Reasons to be cheerful

Timothy Barber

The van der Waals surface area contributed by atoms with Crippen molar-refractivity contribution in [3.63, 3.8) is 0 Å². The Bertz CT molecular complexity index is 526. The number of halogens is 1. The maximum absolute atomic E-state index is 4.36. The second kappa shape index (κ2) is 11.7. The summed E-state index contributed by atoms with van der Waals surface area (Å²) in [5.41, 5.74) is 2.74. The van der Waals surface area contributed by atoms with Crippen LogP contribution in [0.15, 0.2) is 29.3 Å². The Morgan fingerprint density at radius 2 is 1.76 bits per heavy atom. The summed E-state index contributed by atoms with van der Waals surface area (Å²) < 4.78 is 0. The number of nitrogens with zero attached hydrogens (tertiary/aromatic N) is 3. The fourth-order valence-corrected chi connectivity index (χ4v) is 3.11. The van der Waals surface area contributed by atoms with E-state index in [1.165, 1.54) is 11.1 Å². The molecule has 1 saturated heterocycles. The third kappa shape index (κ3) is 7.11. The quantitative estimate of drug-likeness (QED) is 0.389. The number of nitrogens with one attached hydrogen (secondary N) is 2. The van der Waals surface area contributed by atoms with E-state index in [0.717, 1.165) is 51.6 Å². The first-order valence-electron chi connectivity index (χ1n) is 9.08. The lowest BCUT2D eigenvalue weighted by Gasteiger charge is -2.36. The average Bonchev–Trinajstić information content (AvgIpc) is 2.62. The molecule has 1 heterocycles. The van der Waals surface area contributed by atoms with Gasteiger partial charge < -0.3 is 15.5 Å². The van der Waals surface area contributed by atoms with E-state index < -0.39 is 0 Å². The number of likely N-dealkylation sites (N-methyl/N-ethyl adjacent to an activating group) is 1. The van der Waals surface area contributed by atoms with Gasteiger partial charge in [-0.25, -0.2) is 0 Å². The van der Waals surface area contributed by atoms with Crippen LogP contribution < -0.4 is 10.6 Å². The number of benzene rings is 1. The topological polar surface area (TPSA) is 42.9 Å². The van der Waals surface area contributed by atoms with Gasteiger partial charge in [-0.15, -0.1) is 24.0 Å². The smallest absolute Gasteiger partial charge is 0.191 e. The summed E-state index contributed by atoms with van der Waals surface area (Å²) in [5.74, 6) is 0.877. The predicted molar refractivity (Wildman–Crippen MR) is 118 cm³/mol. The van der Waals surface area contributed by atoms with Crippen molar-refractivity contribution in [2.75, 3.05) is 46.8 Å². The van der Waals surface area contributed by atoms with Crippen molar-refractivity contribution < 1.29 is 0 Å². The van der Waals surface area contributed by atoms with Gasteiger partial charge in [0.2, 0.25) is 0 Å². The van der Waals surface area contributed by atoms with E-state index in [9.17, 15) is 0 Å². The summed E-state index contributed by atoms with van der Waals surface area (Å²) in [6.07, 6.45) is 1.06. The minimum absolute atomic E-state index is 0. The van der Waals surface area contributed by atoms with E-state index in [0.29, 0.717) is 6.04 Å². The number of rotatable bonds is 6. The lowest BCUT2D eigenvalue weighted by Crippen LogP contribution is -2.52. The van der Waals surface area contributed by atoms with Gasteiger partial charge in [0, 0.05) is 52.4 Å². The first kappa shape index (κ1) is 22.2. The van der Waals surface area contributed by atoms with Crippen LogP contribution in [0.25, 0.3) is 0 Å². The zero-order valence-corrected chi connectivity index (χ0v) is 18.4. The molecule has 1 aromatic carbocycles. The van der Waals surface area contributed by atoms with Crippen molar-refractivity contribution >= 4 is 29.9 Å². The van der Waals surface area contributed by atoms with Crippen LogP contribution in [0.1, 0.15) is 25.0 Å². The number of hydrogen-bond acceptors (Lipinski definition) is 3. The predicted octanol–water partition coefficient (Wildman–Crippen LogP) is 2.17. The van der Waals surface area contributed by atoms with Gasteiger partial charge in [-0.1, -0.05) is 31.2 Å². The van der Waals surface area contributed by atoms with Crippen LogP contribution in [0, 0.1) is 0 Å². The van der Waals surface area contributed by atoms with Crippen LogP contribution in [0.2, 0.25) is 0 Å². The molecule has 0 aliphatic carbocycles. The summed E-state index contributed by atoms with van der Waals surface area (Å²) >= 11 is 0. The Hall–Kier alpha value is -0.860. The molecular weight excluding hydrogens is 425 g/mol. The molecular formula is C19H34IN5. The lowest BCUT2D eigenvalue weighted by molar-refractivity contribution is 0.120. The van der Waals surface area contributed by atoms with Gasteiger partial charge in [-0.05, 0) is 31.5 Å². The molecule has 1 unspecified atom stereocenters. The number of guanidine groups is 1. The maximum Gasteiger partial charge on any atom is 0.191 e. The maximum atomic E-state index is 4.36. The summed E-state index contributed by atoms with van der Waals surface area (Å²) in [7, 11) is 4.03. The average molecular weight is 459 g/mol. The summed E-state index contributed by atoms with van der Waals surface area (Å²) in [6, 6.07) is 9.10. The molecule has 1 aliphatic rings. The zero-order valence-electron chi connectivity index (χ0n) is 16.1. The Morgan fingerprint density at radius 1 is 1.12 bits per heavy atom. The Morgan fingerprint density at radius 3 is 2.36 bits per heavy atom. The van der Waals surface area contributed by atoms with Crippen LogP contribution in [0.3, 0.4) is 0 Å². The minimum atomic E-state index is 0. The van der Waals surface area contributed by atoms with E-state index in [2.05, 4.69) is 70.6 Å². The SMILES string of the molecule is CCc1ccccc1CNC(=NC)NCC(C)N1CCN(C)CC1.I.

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IF YOU believe the old Rodgers &amp; Hammerstein song, all you need to do to lift your mood on a bad day is to whistle a happy tune &ndash; if only life really were so simple. But it seems that a positive outlook has worthwhile outcomes beyond merely getting you more easily through the day. A recent report by researchers at the University of Pittsburgh in the US has shown that women who are optimistic in life have a lower risk of heart disease. The study showed that optimistic women were 9 per cent less likely to develop heart disease and had a 14 per cent lower risk of dying from any cause after more than eight years of follow-up. A previous Dutch study showed similar results for men.<br /><br />Clearly, happiness is good for you. But moving through life with a smile on your face and a sunny outlook takes a lot more than happy whistling in 2009. There&rsquo;s any number of recession-related circumstances that will make all the talk of profits and returning bonuses less than a cause for celebration for many people. So how do you stay positive when you&rsquo;re surrounded by reasons to be miserable?<br /><br />To some extent, it seems, your outlook is down to your personality. Dr Sheri Jacobson, a psychotherapist with London-based Harley Therapy, says: &ldquo;Some people are inherently more disposed to view the positive side of things, and that&rsquo;s to do with the environment they&rsquo;ve grown up in, whether they come from a household with a can-do attitude.&rdquo; So is there hope for those of us predisposed to negativity? Of course &ndash; it would be much too pessimistic to suggest otherwise, after all, but it can take hard work.<br /><br />Jacobson says that cognitive behavioural therapy can be the key. Put simply, this is a method that aims to change dysfunctional habits of thought and behaviour by helping people identify when their thinking reinforces bad effects, and changing these habits. She says that you can learn this yourself, without the help of a therapist. &ldquo;The premise is that by balancing negative interpretations with more reasonable ones, we can change our thoughts and behaviour, and improve our mood.&rdquo;<br /><br />So how to go about it? A starting point is to realise the value of the negative things that happen to us. Optimism should not be about denying negative things. &ldquo;Bad things happen in life, and they are important for us,&rdquo; says Averil Leimon, a lifestyle coach for the consultancy White Water Strategies, and author of Positive Psychology for Dummies. &ldquo;These bad times are what help us build up our resilience in life, and prepare us the next time we encounter something difficult.&rdquo;<br /><br /><strong>NEGATIVE EMOTIONS</strong><br />You have to accept a bad situation, but the problem comes when you brood on it. The fact is, negative thinking and memories are known to lodge more effectively in our brains than positive ones &ndash; that could be the result of human evolution developing adaptive strategies to think in terms of risk and danger. We have to work harder to be positive than to be negative, and the key is to carefully balance out those negative emotions with positive rationalisation. &ldquo;A lot of people naturally rehearse failure, and go into situations preparing for the worst. Then you&rsquo;ll find yourself looking for evidence to back up that bad attitude,&rdquo; says Richard Reid, a psychotherapist at consultancy Pinnacle Proactive.<br /><br />&ldquo;You have to come up with sensible and balanced alternative thoughts,&rdquo; says Jacobson. &ldquo;If you start to analyse the thoughts going through your mind, like &lsquo;I&rsquo;m worthless&rsquo; or &lsquo;things can&rsquo;t improve&rsquo;, you can come up with sensible, more realistic alternative thoughts.&rdquo;<br /><br />Jacobson describes negative expectations of a situation, whether it be a difficult meeting or one&rsquo;s career prospects, as &ldquo;fortune telling&rdquo; &ndash; ie inaccurate. But looking at things with a fresh angle can open up constructive avenues. For instance, someone can look at tough times as an opportunity to consolidate relationships with colleagues and develop skills for future recessions. The important thing is to be organised and structured about taking action to be positive, rather than being vague. Even thinking about the qualities you need to overcome a situation &ndash; being calm, being constructive &ndash; and repeating them out loud can have an effect, says Reid. &ldquo;If you say them and put effort into your tone, as if you believe them, it&rsquo;s surprising how much of those qualities you can take on.&rdquo;<br /><br />If work life is a drag, Jacobson also suggests that engaging in positive behaviour in other areas will have the effect of negating rather than reinforcing negative thoughts. Throw a dinner party, take up a sport, take a class &ndash; if you reduce opportunities to wallow, you&rsquo;ll reinvigorate your outlook. You could even just teach yourself to whistle a happy tune &ndash; maybe Rodgers and Hammerstein knew what they were talking about after all.<br /><br /><strong>POSITIVE STEPS </strong> FOUR STRATEGIES FOR OPTIMISM<br /><br /><strong>Challenge your negative thoughts.</strong> &ldquo;Don&rsquo;t let negative emotions dominate you, don&rsquo;t believe them. Find rational, more balanced ways of looking at the world. Dig deep, and find better alternative, more balanced thoughts that are still accurate.&rdquo; &ndash; Sheri Jacobson<br /><br /><strong>Restructure your day.</strong> &ldquo;People put off tasks they don&rsquo;t enjoy and sticky in the comfort zone, but still think about them and that brings them down. Doing things in a fresh way will give you a new experience of it, and if you start the day with those difficult tasks and get through them, it gives you a positive boost for the rest of the day.&rdquo; &ndash; Richard Reid<br /><br /><strong>Count your blessings.</strong> &ldquo;At the end of each day for a two week period, think about three things that have been good about that day at work and write them down, and savour them. Every small achievement will have a cumulative effect and it will train you to look for positive things.&rdquo; &ndash; Richard Reid<br /><strong><br />Commit a deliberate act of kindness.</strong> &ldquo;Every day go out of your way to do something nice for another person. It might just be giving up your seat on the Tube or something more, but kindness affects everyone around you, increasing a positive atmosphere from you. It helps you as much as it helps others.&rdquo; &ndash; Averil Leimon